Rare, Threatened and Endangered Plant Fact Sheets

Earleaf False Foxglove

photograph of auricled gerardia  

Earleaf False Foxglove, Agalinis auriculata
Photograph by R.H. Wiegand

The beautiful Earleaf False Foxglove, Agalinis auriculata, is one of many plants in danger of being extirpated, no longer found in the state. Since European colonization, more than 200 species are believed to have been extirpated. The Earleaf False Foxglove, currently State Endangered, is found in only two populations in the state.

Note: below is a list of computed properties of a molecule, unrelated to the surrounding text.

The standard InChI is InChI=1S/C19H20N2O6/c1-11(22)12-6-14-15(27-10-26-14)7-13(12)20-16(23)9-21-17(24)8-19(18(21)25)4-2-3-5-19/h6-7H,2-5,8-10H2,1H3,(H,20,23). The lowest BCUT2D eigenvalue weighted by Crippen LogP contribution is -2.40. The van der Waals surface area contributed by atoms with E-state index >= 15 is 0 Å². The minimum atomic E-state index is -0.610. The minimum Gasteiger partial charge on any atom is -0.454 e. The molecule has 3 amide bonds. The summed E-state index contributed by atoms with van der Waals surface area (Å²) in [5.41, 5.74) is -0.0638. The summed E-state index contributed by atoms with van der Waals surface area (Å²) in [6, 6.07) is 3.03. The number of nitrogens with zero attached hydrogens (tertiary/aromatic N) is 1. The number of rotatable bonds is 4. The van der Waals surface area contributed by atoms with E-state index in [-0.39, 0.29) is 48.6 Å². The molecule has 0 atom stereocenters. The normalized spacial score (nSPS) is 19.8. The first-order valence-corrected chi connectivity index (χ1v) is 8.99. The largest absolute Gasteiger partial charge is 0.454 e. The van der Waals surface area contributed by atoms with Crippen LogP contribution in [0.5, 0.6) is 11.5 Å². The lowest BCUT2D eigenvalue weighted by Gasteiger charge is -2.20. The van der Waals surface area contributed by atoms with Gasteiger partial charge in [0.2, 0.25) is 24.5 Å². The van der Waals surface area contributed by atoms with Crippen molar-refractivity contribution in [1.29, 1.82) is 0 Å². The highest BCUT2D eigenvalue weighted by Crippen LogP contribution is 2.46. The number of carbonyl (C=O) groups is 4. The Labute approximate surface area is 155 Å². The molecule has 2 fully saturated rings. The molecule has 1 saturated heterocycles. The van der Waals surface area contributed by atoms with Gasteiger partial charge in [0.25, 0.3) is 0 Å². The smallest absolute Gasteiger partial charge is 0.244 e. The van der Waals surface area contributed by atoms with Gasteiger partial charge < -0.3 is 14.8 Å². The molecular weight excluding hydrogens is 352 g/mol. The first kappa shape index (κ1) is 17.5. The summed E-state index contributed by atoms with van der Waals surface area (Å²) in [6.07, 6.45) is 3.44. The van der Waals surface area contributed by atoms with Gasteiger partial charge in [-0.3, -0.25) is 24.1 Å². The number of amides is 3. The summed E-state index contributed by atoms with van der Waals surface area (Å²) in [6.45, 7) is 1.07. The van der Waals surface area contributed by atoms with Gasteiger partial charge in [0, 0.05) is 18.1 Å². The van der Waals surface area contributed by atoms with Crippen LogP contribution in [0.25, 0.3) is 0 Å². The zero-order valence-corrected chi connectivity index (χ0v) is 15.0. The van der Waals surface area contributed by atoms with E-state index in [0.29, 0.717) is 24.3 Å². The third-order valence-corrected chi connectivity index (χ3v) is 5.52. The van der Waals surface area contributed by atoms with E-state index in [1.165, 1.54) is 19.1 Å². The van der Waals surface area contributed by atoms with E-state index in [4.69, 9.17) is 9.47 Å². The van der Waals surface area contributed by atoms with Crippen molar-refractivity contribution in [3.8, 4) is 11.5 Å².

Earleaf False Foxglove is a hemi-parasite that obtains nutrients from two species of sunflower (Helianthus spp.). It is found on open, seasonally-flooded areas along the Potomac River.

Native plants, animals, and habitats can be the source of products such as medicines, new food crops, and clean water. They also provide places for recreation and intangible values, such as a sense of place and well-being. Slowing the loss of native species and the habitats in which they live depends upon protecting existing native habitats, adopting progressive policies on land use planning, and changing lifestyles to consume less land and other natural resources.